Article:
So, what if I don’t have a French person who can be my guarantor? There are a few options for you:

Use an online service

There are two main online services that can act as guarantors for foreigners in France.

The first is Visale, which is accessible primarily to foreign students.

This is a programme offered via the French state through “Action Logement” and it covers up to three years of unpaid rent. You must be between 18 and 30 years old to apply, and you must hold a long-stay visa (VLS-TS) – either a student visa or a ‘talent’ one.

For students who are already citizens of a European Union country, then simply presenting a student card and a valid passport will be sufficient. It can be applied to private housing and student residences, but it is ultimately up to the landlord as to whether they will accept a tenant who uses Visale as their guarantor. The main benefit to Visale is that it is free for the user.

Visale does come with some restrictions, however. Your rent (including charges) cannot exceed €1,500 in Paris, and €1,300 in the rest of the country. In addition, the lease must be for a primary residence, and your rent should not exceed 50 percent of your total income.

Another option is GarantMe, a paid online website that can also serve as an official guarantor.

Landlords might actually prefer this service over a physical guarantor who might refuse to pay or for whatever reason not have the funds to do so. The benefit to GarantMe is that they accept a wider range of tenants for their service, but the downside is that there is a fee. The minimum payment (per year) is €150, but the fee is normally 3.5 percent of the annual rent (including charges) and it renews automatically.

The nice thing about GarantMe, is that in order to apply for the service, you basically need to create a full dossier that will be identical to what you’ll need for your apartment search anyways.

Take out a Caution Bancaire

Basically, a caution bancaire is a bank guarantee, and typically its a bit more of a last resort option because it is quite restrictive for the tenant. It involves blocking off a large sum of money to be used to pay rent if you fail to do so.

Depending on the landlord (and the bank), they might ask you to block between six months worth of rent to sometimes up to two years. This would be used as guarantee during the duration of your lease, but it takes a bit of administrative coordination and obviously requires a large sum of liquid funds.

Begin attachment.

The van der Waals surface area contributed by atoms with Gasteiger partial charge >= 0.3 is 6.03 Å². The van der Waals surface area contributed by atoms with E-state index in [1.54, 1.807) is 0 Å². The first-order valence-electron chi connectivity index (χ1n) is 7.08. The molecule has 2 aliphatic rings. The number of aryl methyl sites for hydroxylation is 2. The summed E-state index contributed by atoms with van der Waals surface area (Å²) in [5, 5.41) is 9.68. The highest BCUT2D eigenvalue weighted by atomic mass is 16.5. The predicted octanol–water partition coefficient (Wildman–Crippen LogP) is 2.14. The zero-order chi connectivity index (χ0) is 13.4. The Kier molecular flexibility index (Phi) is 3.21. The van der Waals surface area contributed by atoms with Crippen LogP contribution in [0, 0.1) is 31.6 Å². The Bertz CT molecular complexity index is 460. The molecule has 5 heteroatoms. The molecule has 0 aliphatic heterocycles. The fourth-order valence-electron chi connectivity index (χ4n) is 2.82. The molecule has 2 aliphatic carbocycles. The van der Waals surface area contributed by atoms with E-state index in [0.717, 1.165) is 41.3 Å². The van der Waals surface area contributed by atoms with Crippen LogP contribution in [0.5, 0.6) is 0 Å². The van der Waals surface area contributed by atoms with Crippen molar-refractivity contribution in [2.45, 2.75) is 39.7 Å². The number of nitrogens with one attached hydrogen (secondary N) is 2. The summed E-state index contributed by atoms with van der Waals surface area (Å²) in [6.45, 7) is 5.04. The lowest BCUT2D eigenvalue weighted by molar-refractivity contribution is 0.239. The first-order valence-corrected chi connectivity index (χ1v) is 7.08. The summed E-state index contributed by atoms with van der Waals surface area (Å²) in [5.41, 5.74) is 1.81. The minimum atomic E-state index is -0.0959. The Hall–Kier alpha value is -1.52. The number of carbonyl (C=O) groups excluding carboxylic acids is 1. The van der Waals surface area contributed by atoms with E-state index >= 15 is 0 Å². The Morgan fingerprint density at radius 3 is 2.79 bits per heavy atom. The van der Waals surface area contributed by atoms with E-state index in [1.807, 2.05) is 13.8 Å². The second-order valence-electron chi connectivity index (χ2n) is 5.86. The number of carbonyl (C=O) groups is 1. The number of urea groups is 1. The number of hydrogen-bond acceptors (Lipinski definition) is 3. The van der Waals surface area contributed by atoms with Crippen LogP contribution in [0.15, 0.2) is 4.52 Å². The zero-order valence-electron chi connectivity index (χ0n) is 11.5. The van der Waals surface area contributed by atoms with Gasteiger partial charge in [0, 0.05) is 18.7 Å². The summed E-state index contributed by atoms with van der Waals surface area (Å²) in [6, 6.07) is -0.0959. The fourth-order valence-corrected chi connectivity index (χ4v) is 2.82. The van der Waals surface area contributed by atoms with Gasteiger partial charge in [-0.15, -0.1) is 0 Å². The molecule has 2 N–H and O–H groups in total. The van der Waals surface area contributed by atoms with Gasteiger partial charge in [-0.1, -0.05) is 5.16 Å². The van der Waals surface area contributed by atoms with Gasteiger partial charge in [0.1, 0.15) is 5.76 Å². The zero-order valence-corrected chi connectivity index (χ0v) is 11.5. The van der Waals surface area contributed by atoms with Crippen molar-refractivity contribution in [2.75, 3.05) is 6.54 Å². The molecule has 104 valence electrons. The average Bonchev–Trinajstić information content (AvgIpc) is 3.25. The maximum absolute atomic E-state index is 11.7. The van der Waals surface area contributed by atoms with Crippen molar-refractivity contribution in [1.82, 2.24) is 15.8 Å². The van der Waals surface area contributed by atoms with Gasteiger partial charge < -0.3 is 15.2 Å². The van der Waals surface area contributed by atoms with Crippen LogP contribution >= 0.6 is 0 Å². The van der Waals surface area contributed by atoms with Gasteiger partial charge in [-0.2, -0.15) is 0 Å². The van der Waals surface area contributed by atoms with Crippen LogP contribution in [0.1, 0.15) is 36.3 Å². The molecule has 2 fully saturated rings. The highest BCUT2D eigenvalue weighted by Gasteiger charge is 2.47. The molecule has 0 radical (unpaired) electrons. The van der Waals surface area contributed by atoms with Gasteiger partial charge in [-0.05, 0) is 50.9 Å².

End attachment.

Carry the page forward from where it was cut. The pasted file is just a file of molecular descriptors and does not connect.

Sometimes activating a bank guarantee can take a few weeks, and for foreigners, of course, this would require already having a French bank account. There can also be fees, depending on the bank, for using a caution bancaire, and simply closing of caution bancaire account in itself can involve fees.

The other downside to this is that not all landlords will accept it, which is why this option might be best served as a last resort.

Attempt to find an apartment that does not require a garant

This is quite difficult in Paris (and other large cities around France). It is possible sometimes if you stick to foreigner-oriented sites like NY Habitat or Paris Attitude. Another possible loophole could be to see if your insurance plan offers coverage of unpaid rent. This is quite uncommon, but could be a possible option. If you rent specifically particulier-à-particulier (meaning you do not use an agency at all) you might be able to negotiate with the landlord, or if you have a sub-lease you might not need to show proof of a guarantor.

Ultimately, however, in most cases when renting in France’s large cities, you’ll likely need a guarantor.

What should I be aware of when it comes to guarantor websites?

As mentioned previously, Visale is only for people in the 18-30 age group, so unfortunately it does not apply to everyone. It is also intended for lower income people or students, so if you are a high earner you might be rejected.

Regarding using a website like GarantMe, beware that they will charge you every year – it is not a one time fee. This will be deducted from the card you put on the site and the only way to cancel the charge will be to show proof that you have moved out (i.e. an état des lieux or letter releasing you from the obligation signed from your landlord)